When a group in New York is a party and has enrollees (which the Libertarians have in NY), their State Committee has certain rights to that name. (Which rights, they can only assert if they are running a candidate in the election cycle.)

    I know that groups have not been allowed to use “Independent” in their name, because of the Independence Party. And, I know that the Green Party has said that they have some ownership of the name “Green” since they have enrollees.

  40. Kimberly Wilder

    Paulie:

    I am not sure how I feel politically about making prostitution legal or not. But, there is no way that I could say prostitution was “good”, or fair to the women who do it.

    But, if I was trying to accept some aloof, attitude of someone saying that women have a right to be sex-workers, then…

    If a woman was truly empowered enough to make the decision to sell her body for money, would she really need a middle man or middle woman to skim money from the top?

    It is ridiculous to value the job or services of a “madam” or “pimp”. It is just over-thinking things, and not being in tune with obvious realities. There are no nice madams or pimps.

    Whether or not prostitution is legal or illegal, if people want money for sex, they should have to do the deed themselves.

    And, whether or not people of goodwill think that prostitution should be legal or not, one would hope that people of good will would not support, admire, or encourage people in the business.

  41. Trent Hill Post author

    “Also, I tend to disagree with Richard Winger about the dual names on ballot lines. And, I do know he is an expert.”

    Feel free to disagree all you want, you are as wrong as the sun is hot. The Libertarian Party does not own the word Libertarian, in any way–the Free Libertarian Party’s 3-letter moniker will be FLP, a far cry from the LIB of the Libertarian Party.
    But by all means, feel free to disagree with the 35-year veteran of ballot access law.

  42. Thomas L. Knapp

    The Libertarian National Committee claims to own the term “Libertarian Party,” and filed a frivolous trademark claim on it in, if memory serves, 2003.

    The Libertarian National Committee did not originate the term.

    The Libertarian National Committee was not the first organization to use the term in commerce.

    The Libertarian National Committee has never defended its claim to the term by claiming infringement in court versus, e.g. the Arizona Libertarian Party in 2000.

    It’s possible that the New York election authority might refuse the FLP’s name as confusing or duplicative — but that same authority would laugh in the LNC’s face if it tried to exercise a claim to ownership of the name “Libertarian Party.”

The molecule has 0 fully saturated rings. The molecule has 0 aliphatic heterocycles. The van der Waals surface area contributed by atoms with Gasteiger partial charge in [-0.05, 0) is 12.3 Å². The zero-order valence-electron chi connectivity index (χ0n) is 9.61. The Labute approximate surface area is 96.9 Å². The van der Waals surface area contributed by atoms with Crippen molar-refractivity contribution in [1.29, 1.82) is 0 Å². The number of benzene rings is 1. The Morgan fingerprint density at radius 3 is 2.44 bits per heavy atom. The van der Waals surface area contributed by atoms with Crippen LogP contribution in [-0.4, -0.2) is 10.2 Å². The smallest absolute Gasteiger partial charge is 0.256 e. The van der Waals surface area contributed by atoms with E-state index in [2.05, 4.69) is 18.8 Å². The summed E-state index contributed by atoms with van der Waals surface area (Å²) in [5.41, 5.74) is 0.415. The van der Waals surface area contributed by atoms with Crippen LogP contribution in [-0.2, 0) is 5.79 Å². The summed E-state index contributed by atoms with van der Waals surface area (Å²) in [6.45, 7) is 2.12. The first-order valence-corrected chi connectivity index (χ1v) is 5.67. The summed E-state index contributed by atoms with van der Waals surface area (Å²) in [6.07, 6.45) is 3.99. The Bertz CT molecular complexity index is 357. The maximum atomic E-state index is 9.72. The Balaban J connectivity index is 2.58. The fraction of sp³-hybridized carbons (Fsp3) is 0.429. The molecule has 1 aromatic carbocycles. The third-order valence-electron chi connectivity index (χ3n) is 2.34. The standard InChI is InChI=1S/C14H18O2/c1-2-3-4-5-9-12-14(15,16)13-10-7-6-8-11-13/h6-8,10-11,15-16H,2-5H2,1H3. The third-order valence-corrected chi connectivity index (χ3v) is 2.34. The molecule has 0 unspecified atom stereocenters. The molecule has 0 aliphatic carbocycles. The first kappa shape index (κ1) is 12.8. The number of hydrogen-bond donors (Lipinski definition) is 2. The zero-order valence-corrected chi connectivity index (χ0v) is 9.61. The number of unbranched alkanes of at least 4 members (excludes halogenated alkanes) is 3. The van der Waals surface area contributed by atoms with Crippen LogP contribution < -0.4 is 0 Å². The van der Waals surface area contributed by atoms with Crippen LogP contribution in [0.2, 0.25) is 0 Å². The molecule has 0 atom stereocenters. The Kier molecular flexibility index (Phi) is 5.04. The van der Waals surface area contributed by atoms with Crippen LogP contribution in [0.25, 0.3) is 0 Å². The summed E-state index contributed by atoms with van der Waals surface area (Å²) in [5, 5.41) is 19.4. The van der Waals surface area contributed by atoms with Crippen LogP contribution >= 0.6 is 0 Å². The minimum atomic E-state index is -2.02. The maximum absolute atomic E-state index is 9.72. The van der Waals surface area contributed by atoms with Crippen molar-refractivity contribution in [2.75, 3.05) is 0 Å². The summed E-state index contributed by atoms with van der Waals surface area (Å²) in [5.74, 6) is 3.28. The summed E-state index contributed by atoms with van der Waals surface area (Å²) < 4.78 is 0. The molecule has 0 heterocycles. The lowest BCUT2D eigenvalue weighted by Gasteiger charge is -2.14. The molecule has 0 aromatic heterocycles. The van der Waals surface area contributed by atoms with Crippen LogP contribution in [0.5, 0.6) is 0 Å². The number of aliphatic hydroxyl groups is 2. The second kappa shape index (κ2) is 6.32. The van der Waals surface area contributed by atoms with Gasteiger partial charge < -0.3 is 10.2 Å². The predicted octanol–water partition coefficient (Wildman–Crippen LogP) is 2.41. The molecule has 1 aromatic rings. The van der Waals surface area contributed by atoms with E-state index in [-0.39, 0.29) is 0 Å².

43. Robert Capozzi

    kw: If a woman was truly empowered enough to make the decision to sell her body for money, would she really need a middle man or middle woman to skim money from the top?

    me: Maybe. I’d suggest the closest thing to sex work is body work, from massage therapists to MDs. In these businesses, sometimes they work entirely independently, but often they work in a practice or studio. Sometimes the practice is a partnership, sometimes it’s owned by one of the therapists who hire other therapists.

  44. Kimberly Wilder

    Dear Robert Capozzi:

    Please, go tell your girlfriend/partner/wife that making love is the same as a massage.

    —–

    Note to men who have not noticed: If you are a woman and you have sex, it is a rather more physically and emotionally intrusive process than a massage.

    The attitude of putting sex in the same category as everything else is coming from men here, and in the world coming from people of both genders, I suppose, who over-think.

    Stop acting like legalizing prostitution is the same as legalizing drugs. They are on different plains entirely. Although I would say of both: While it might make sense in the world of the law and civic rights to make them “legal”, it is very foolish to wish for either as an economy, or to promote either one as a good option.

  45. Ralph K. Swanson

    @ 44 Richard Winger…Wonderful stuff.

    What were the 3 best Libertarian showings for:

    *Governor
    *US Senate
    *US Representaive
    *Other statewide office?

    Thanks.

  46. Robert Capozzi

    kw, I didn’t say sex and body work are the same. I suggested it was the “closest thing,” and I meant as a business, not as an act, although body and sex work both involve the body.

    I could have broadened the analogy even further to include personal services like house cleaning or handyman services. Some house cleaners and handyman/woman are sole proprietors, others are “pimped out” by corporate entities.